Here's our menu...we're doing Valentine's a day early, and I'm on my own for dinner Thursday, so depending on my laziness level, it may end up being takeout or a bowl of pasta. Hope y'all have a great week!

Sunday - Seafood boil, cole slaw
Monday - Mini Italian pancetta meatloaves, garlic oven fries
Tuesday - Chicken soup with tomatoes and cilantro
Wednesday - Tuna sashimi, sticky rice cakes with soy-ginger glaze, edamame (and lots of Champagne)

Friday, February 1, 2008

Bowled Over

In my last post, I mentioned that I could eat Tex-Mex all the time and not get tired of it. I have to say I feel the same way about Asian food. The flavors are all so vibrant—you can’t help but feel good after you eat it.

I must admit I rely heavily on one tried-and-true dish in my limited Asian repertoire—stir-fry. It’s easy and quick, and when you can get half of your daily veggie intake in one sitting and love every bite, I find it hard to break outside the box. Plus you can pair it with any starch for a hearty meal with or without meat. Pretty much any vegetable works well for stir fry—whatever you like, toss it in. Broccoli, bell peppers, carrots sliced thinly, cabbage, green beans, peas, edamame, even tomatoes are delicious flash-cooked.

The secret is knowing when to put each ingredient in so nothing gets mushy and nothing’s too crunchy. Think hardest to softest—carrots would go in before green beans; tomatoes would go in last. And everything should be served piping hot. There’s a Cantonese term, wok hay that loosely translates as the “breath of the wok.” I love this term, because it captures the essence of truly fresh, steamy-hot food. (Note to self, get a proper wok…I don’t think there’s any such thing as skillet hay.)

I always like to experiment with a different sauce. I’ve done Thai curry, spicy chili, teriyaki, carrot-ginger, ginger-lime…I don’t usually make the same one twice. But there’s one in particular Jason really loves, so I’ve done it a few times.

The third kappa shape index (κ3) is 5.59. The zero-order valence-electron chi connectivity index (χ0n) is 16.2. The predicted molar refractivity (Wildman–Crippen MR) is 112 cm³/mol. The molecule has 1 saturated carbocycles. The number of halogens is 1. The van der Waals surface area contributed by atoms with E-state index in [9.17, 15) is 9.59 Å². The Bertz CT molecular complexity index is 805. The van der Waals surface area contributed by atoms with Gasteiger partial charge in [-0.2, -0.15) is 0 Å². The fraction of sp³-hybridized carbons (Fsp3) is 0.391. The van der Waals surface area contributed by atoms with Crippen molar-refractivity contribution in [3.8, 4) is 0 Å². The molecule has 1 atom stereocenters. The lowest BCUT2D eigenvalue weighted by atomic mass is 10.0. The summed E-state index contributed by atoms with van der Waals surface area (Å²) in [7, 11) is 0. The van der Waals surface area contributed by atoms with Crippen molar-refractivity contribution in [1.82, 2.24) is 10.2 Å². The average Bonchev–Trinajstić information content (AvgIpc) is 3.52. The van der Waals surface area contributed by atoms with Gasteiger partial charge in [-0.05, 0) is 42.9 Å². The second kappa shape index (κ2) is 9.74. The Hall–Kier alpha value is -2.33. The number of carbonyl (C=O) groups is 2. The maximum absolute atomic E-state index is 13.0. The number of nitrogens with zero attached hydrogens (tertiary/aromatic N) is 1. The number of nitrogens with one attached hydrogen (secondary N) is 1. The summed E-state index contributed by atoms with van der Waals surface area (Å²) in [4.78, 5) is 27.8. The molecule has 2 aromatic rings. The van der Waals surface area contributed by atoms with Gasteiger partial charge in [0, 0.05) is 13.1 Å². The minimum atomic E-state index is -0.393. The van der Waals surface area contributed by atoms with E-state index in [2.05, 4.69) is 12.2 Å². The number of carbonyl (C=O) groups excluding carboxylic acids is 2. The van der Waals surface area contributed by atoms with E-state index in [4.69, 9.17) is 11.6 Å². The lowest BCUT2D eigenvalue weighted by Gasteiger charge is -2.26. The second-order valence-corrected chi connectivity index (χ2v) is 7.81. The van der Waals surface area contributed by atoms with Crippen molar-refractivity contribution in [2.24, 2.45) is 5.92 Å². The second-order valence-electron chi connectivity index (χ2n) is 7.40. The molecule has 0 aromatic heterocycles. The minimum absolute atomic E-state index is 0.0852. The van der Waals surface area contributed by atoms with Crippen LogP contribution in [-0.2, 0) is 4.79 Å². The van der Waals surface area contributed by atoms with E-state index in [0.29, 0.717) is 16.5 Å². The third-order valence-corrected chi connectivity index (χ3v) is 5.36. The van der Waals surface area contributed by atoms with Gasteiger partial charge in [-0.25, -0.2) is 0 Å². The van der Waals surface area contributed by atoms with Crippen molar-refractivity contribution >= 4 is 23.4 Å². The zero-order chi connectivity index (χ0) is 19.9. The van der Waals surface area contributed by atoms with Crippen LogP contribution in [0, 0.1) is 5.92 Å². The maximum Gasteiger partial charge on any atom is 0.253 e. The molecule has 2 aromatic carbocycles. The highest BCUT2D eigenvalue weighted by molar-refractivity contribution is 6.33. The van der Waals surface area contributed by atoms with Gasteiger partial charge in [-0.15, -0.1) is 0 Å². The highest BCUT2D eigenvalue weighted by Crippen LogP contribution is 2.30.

Lightly peanut-y without being overwhelmingly so, this sauce makes brilliant use of two of my favorite flavors in the world: lime and ginger. Soy sauce and a touch of honey round out this oh-so-simple topper for a veggie stir-fry, or in this case, a noodle bowl. I didn’t have any, but a healthy squeeze of sriracha garlic-chili paste would be a fabulous addition.

Chicken and Veggie Noodle Bowls
with Peanut-Lime Sauce

serves 2 big eaters

If you don’t like peanut sauce, you can definitely omit the peanut butter here and still get a tasty sauce. You may want to add a touch more honey and/or oil to thicken and sweeten it. If you don’t already have natural-style peanut butter on hand, just use the regular kind. Taste it before you add the honey, as regular peanut butters tend to be sweeter than the natural kind.

For the noodle bowls:
½ pound broccoli
¼ pound angel hair pasta
1 tablespoon vegetable oil
2 cloves garlic, thinly sliced
1 chicken breast, cut into thin, bite-size pieces
1 red bell pepper cut into matchstick-size pieces
Handful snow peas
Two of the following:
½ cup shredded or thinly sliced carrots
¼ head red cabbage, shredded
Handful English peas
1 large tomato, seeded and cut into bite-size chunks

¼ pound angel hair pasta

For the sauce:
1 2-inch piece of ginger, grated
1 lime, zested and juiced
2 tablespoons soy sauce
1 tablespoon natural-style peanut butter
1 ½ tablespoons vegetable oil
1 teaspoon toasted sesame oil
½ tablespoon chicken broth
2 teaspoons honey

Garnish: Green onions, sliced thinly on the bias
Crushed peanuts

Remove tops of broccoli from stems and cut tops into bite-size florets. Peel off the tough outer layer of the broccoli stems with a vegetable peeler and cut stems into matchstick-size pieces.

Make the sauce: In a blender, combine all ingredients and process until combined. Alternatively, in a large bowl, combine all ingredients and whisk vigorously until combined. Set aside.

Heat oil in a large non-stick skillet or wok over medium-high heat. Add garlic and cook, stirring, about 30 seconds being careful not to burn it. Add chicken in one layer and sear each side for 1 minute (2 minutes total). Add broccoli to the skillet and a tablespoon of water or chicken broth. Toss to make sure garlic does not stick to bottom and burn. Cover skillet and cook 3 minutes. Uncover and add red peppers, snow peas, and (if using), carrots, and cabbage. If using peas or tomatoes, toss in at the very end.

While veggies are cooking, cook pasta per package directions. Carefully drain pasta and add it directly to the skillet with the chicken and vegetables. Add half of sauce and toss to coat. Add more sauce a bit at a time until it’s sufficiently coated to your taste. Garnish with sliced green onions and crushed peanuts, if desired.